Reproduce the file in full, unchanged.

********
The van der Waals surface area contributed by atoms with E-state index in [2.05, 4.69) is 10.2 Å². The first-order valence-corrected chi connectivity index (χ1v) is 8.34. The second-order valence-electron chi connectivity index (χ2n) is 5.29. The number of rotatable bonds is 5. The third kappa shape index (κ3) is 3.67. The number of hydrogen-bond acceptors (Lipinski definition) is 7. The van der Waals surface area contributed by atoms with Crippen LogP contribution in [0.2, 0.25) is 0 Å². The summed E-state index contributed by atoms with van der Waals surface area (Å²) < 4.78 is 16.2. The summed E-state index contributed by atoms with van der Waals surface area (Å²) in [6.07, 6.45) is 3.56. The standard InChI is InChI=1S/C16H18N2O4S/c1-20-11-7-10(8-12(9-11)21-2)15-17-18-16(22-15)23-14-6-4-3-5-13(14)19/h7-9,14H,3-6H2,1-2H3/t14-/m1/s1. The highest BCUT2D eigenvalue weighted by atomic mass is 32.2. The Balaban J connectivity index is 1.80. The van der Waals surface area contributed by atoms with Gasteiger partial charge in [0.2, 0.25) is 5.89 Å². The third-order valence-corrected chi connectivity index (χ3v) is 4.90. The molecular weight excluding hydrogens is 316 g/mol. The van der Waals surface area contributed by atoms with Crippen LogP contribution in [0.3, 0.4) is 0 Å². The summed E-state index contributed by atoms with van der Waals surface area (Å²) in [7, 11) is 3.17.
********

The van der Waals surface area contributed by atoms with E-state index in [2.05, 4.69) is 10.2 Å². The first-order valence-corrected chi connectivity index (χ1v) is 8.34. The second-order valence-electron chi connectivity index (χ2n) is 5.29. The number of rotatable bonds is 5. The third kappa shape index (κ3) is 3.67. The number of hydrogen-bond acceptors (Lipinski definition) is 7. The van der Waals surface area contributed by atoms with Crippen LogP contribution in [0.2, 0.25) is 0 Å². The summed E-state index contributed by atoms with van der Waals surface area (Å²) < 4.78 is 16.2. The summed E-state index contributed by atoms with van der Waals surface area (Å²) in [6.07, 6.45) is 3.56. The standard InChI is InChI=1S/C16H18N2O4S/c1-20-11-7-10(8-12(9-11)21-2)15-17-18-16(22-15)23-14-6-4-3-5-13(14)19/h7-9,14H,3-6H2,1-2H3/t14-/m1/s1. The highest BCUT2D eigenvalue weighted by atomic mass is 32.2. The Balaban J connectivity index is 1.80. The van der Waals surface area contributed by atoms with Gasteiger partial charge in [0.2, 0.25) is 5.89 Å². The third-order valence-corrected chi connectivity index (χ3v) is 4.90. The molecular weight excluding hydrogens is 316 g/mol. The van der Waals surface area contributed by atoms with Crippen LogP contribution in [0.3, 0.4) is 0 Å². The summed E-state index contributed by atoms with van der Waals surface area (Å²) in [7, 11) is 3.17.